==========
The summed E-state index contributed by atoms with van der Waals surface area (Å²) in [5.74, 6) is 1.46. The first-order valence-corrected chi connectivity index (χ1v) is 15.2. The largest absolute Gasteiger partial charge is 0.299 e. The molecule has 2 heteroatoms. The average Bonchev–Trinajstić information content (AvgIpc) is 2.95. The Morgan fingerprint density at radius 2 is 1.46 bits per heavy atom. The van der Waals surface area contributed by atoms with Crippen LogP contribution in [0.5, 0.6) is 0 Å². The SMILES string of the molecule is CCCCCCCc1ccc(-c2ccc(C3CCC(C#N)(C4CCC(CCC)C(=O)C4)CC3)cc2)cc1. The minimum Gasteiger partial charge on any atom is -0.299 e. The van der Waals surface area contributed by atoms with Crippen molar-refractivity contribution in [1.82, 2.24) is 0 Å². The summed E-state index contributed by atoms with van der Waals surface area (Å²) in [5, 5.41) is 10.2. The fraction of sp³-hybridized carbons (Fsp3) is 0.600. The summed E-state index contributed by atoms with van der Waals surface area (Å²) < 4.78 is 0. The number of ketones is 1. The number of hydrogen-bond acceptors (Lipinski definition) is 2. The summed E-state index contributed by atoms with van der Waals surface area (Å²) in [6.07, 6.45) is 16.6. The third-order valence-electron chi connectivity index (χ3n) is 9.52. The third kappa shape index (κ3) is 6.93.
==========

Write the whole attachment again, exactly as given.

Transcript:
The summed E-state index contributed by atoms with van der Waals surface area (Å²) in [5.74, 6) is 1.46. The first-order valence-corrected chi connectivity index (χ1v) is 15.2. The largest absolute Gasteiger partial charge is 0.299 e. The molecule has 2 heteroatoms. The average Bonchev–Trinajstić information content (AvgIpc) is 2.95. The Morgan fingerprint density at radius 2 is 1.46 bits per heavy atom. The van der Waals surface area contributed by atoms with Crippen LogP contribution in [0.5, 0.6) is 0 Å². The SMILES string of the molecule is CCCCCCCc1ccc(-c2ccc(C3CCC(C#N)(C4CCC(CCC)C(=O)C4)CC3)cc2)cc1. The minimum Gasteiger partial charge on any atom is -0.299 e. The van der Waals surface area contributed by atoms with Crippen molar-refractivity contribution in [1.82, 2.24) is 0 Å². The summed E-state index contributed by atoms with van der Waals surface area (Å²) in [5, 5.41) is 10.2. The fraction of sp³-hybridized carbons (Fsp3) is 0.600. The summed E-state index contributed by atoms with van der Waals surface area (Å²) < 4.78 is 0. The number of ketones is 1. The number of hydrogen-bond acceptors (Lipinski definition) is 2. The summed E-state index contributed by atoms with van der Waals surface area (Å²) in [6.07, 6.45) is 16.6. The third-order valence-electron chi connectivity index (χ3n) is 9.52. The third kappa shape index (κ3) is 6.93.